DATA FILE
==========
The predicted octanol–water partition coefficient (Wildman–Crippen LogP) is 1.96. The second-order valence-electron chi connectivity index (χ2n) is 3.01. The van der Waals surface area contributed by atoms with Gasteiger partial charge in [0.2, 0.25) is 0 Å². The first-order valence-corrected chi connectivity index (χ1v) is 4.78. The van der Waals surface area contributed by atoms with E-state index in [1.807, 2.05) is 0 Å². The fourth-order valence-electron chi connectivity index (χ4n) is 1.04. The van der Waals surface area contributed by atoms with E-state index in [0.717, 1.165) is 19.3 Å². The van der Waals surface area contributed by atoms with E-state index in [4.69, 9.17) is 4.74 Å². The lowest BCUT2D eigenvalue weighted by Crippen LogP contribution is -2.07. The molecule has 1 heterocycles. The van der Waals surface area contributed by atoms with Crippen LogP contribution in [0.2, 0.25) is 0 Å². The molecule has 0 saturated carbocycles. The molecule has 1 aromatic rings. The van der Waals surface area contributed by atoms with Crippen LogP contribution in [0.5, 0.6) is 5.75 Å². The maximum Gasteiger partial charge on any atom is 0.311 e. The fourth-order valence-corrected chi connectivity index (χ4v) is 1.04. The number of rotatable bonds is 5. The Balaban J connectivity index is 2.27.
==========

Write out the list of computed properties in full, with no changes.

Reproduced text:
The predicted octanol–water partition coefficient (Wildman–Crippen LogP) is 1.96. The second-order valence-electron chi connectivity index (χ2n) is 3.01. The van der Waals surface area contributed by atoms with Gasteiger partial charge in [0.2, 0.25) is 0 Å². The first-order valence-corrected chi connectivity index (χ1v) is 4.78. The van der Waals surface area contributed by atoms with E-state index in [1.807, 2.05) is 0 Å². The fourth-order valence-electron chi connectivity index (χ4n) is 1.04. The van der Waals surface area contributed by atoms with E-state index in [0.717, 1.165) is 19.3 Å². The van der Waals surface area contributed by atoms with E-state index in [4.69, 9.17) is 4.74 Å². The lowest BCUT2D eigenvalue weighted by Crippen LogP contribution is -2.07. The molecule has 1 heterocycles. The van der Waals surface area contributed by atoms with Crippen LogP contribution in [0.2, 0.25) is 0 Å². The molecule has 0 saturated carbocycles. The molecule has 1 aromatic rings. The van der Waals surface area contributed by atoms with Crippen LogP contribution in [0.5, 0.6) is 5.75 Å². The maximum Gasteiger partial charge on any atom is 0.311 e. The fourth-order valence-corrected chi connectivity index (χ4v) is 1.04. The number of rotatable bonds is 5. The Balaban J connectivity index is 2.27.